In the City

Photo © Dirtworks| Andrew Bordwin

No Big Backyard?

No problem! You can still offer food, water, and cover to birds on your balcony, deck, windowsill, or rooftop. When it comes to urban birding, blogger David Lindo reminds us, “Anything can turn up anywhere at any time.” Be ready with sources of food, water, and safety. Whether you are considering a green roof, container garden, or adopting a vacant lot, your efforts will be rewarded with close-up views of birds who don’t mind people one bit.

Luscious City Garden

Photo © pwbaker


Grow short varieties of bird-friendly flowers like sunflower, millet, or cosmos in containers as natural bird food. You can also use Plexiglass window feeders with dividers to offer different kinds of seeds and even nectar for hummingbirds. Clean-up is a breeze if you use only shelled nuts, hulled seeds, and fruits (which your landlord and neighbors will appreciate, too!).


Providing water is also easy. Just put out a shallow (less than 2” deep) ceramic dish, fill with water, and clean frequently. In cold areas, a heated pet dish works well, too.


Nothing beats the shelter value of a few evergreen shrubs (try Eastern or Western juniper). Or, take advantage of vertical space by growing a native vine up a trellis. Container gardens are a straightforward way to provide portable bird-friendly shelter; it’s easy to rearrange them as your collection grows or seasons change.

Know Your Neighbors

There are some birds which do very well for themselves in our concrete jungles. The Rock Pigeon has no problem nesting on a tall building because it mimics their natural habitat: cliffs and rock ledges. The European Starling is another bird you are likely to encounter in any city, from coast to coast. They form large groups and make a startling array of noises. The clever little House Sparrow is easily spotted anywhere there is food; you can even find them in parking lots, picking insects from the grills of parked cars. These three species are the most common birds encountered in cities, but none of them are actually native to the United States. All three were introduced from Europe a long time ago and are fully integrated into our urban and suburban environments. It’s important to know these ubiquitous neighbors because you’ll be seeing a lot of them. By learning what they sound like, you can quickly filter out their calls from the less common birds you seldom see. Many people also consider it a standard of success when their bird gardening efforts result in the attraction of a growing list of native birds. In areas where our native birds compete for resources with invasive species, you should feel really good about being able to give native birds a leg up in your space. Where possible, try to avoid encouraging starlings and House Sparrows– they are exceptional at exploiting the food and nesting resources that our cities already provide.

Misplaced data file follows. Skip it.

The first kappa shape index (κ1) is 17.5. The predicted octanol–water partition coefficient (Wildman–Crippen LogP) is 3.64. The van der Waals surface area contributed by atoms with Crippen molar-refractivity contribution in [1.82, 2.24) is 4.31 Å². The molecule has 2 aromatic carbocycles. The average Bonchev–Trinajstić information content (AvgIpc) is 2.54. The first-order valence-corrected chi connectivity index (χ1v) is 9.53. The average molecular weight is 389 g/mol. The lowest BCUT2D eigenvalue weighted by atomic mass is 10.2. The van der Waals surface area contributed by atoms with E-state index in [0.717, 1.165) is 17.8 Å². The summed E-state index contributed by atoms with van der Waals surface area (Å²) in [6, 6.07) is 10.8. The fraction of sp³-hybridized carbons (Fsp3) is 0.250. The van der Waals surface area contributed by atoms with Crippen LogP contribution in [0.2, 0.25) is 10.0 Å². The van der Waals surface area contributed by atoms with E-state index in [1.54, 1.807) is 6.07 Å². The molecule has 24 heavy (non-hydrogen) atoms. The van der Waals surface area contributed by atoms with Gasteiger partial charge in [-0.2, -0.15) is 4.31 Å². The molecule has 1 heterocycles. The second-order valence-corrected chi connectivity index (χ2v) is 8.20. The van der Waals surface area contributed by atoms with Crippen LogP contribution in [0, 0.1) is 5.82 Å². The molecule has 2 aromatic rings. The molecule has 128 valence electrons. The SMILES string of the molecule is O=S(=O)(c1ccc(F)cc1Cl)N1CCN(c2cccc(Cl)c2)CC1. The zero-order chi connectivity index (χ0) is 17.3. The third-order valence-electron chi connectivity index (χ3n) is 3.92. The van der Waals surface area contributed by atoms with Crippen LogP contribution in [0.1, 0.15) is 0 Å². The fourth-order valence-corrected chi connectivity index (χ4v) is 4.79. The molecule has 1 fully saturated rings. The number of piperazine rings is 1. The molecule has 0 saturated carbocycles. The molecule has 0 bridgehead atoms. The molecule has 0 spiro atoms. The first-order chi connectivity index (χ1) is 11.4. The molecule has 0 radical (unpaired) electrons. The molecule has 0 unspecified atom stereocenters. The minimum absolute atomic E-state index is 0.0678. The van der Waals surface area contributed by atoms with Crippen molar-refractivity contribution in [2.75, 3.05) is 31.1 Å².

True Urbanites

The European Starling (left) and House Sparrow (right) are truly successful urban birds.

Photo © European Starling © Robinsegg, House Sparrow © Grant Hickey

Here are some more ways to get colorful songbirds, fierce hummers, and dashing woodpeckers to visit your patch:

Vertical gardening

Photo © Martin Deutsch
  • If you are lucky enough to have a postage stamp-sized lot in the city, consider getting rid of your lawn entirely and planting a bird garden (lawns attract starlings).
  • Take advantage of vertical space: grow plants in tall tubular structures or wall planters.
  • Use raised beds or containers to keep plants away from sidewalk salt or pollution.
  • Hanging plants are easy to care for and can be brought inside when winter winds blow.
  • Urban gardens and green spaces are under tremendous development pressure 1. Support conservation efforts that protect habitat islands in cities whenever possible.
Want to do more? Celebrate Urban Birds with us! Plucky, resilient, enterprising– urban birds make fascinating subjects to monitor as part of our citizen science efforts.